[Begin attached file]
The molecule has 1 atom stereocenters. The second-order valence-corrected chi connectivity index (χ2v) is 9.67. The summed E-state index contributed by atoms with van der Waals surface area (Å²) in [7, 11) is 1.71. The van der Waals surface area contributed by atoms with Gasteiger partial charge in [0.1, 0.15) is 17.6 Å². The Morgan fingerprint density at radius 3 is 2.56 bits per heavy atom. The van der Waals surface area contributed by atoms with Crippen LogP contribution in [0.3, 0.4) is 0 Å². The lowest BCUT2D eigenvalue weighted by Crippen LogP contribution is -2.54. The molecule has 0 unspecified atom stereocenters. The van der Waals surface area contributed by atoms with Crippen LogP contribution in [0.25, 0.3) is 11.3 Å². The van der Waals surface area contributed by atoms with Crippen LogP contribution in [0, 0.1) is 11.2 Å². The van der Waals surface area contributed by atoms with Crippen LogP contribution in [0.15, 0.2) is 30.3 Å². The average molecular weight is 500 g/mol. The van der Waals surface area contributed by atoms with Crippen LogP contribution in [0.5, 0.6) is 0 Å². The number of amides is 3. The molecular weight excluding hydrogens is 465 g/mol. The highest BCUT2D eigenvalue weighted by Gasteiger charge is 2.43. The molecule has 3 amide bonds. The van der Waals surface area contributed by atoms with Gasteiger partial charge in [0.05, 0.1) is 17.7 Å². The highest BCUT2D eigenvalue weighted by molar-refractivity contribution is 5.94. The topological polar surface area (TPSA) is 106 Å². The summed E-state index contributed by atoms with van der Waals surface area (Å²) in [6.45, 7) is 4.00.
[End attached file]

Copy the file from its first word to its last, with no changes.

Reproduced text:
The molecule has 1 atom stereocenters. The second-order valence-corrected chi connectivity index (χ2v) is 9.67. The summed E-state index contributed by atoms with van der Waals surface area (Å²) in [7, 11) is 1.71. The van der Waals surface area contributed by atoms with Gasteiger partial charge in [0.1, 0.15) is 17.6 Å². The Morgan fingerprint density at radius 3 is 2.56 bits per heavy atom. The van der Waals surface area contributed by atoms with Crippen LogP contribution in [0.3, 0.4) is 0 Å². The lowest BCUT2D eigenvalue weighted by Crippen LogP contribution is -2.54. The molecule has 0 unspecified atom stereocenters. The van der Waals surface area contributed by atoms with Crippen LogP contribution in [0.25, 0.3) is 11.3 Å². The van der Waals surface area contributed by atoms with Crippen LogP contribution in [0, 0.1) is 11.2 Å². The van der Waals surface area contributed by atoms with Crippen LogP contribution in [0.15, 0.2) is 30.3 Å². The average molecular weight is 500 g/mol. The van der Waals surface area contributed by atoms with Crippen LogP contribution in [0.5, 0.6) is 0 Å². The number of amides is 3. The molecular weight excluding hydrogens is 465 g/mol. The highest BCUT2D eigenvalue weighted by Gasteiger charge is 2.43. The molecule has 3 amide bonds. The van der Waals surface area contributed by atoms with Gasteiger partial charge in [0.05, 0.1) is 17.7 Å². The highest BCUT2D eigenvalue weighted by molar-refractivity contribution is 5.94. The topological polar surface area (TPSA) is 106 Å². The summed E-state index contributed by atoms with van der Waals surface area (Å²) in [6.45, 7) is 4.00.